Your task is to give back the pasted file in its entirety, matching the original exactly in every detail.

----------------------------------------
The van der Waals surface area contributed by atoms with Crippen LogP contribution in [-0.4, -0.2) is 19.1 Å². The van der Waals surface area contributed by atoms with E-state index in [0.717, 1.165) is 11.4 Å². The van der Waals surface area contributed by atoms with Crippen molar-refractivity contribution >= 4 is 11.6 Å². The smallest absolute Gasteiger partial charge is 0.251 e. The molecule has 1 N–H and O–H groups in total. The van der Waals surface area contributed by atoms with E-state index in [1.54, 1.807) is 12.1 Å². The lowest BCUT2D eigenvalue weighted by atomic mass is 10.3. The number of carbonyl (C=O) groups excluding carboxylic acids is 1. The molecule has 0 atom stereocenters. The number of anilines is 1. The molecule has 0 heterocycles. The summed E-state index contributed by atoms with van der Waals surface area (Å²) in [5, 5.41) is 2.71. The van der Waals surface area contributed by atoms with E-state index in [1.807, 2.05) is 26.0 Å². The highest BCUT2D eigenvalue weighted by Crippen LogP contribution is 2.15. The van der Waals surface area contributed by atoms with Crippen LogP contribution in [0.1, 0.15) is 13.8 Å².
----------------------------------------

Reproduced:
The van der Waals surface area contributed by atoms with Crippen LogP contribution in [-0.4, -0.2) is 19.1 Å². The van der Waals surface area contributed by atoms with E-state index in [0.717, 1.165) is 11.4 Å². The van der Waals surface area contributed by atoms with Crippen molar-refractivity contribution >= 4 is 11.6 Å². The smallest absolute Gasteiger partial charge is 0.251 e. The molecule has 1 N–H and O–H groups in total. The van der Waals surface area contributed by atoms with E-state index in [1.54, 1.807) is 12.1 Å². The lowest BCUT2D eigenvalue weighted by atomic mass is 10.3. The number of carbonyl (C=O) groups excluding carboxylic acids is 1. The molecule has 0 atom stereocenters. The number of anilines is 1. The molecule has 0 heterocycles. The summed E-state index contributed by atoms with van der Waals surface area (Å²) in [5, 5.41) is 2.71. The van der Waals surface area contributed by atoms with E-state index in [1.807, 2.05) is 26.0 Å². The highest BCUT2D eigenvalue weighted by Crippen LogP contribution is 2.15. The van der Waals surface area contributed by atoms with Crippen LogP contribution in [0.1, 0.15) is 13.8 Å².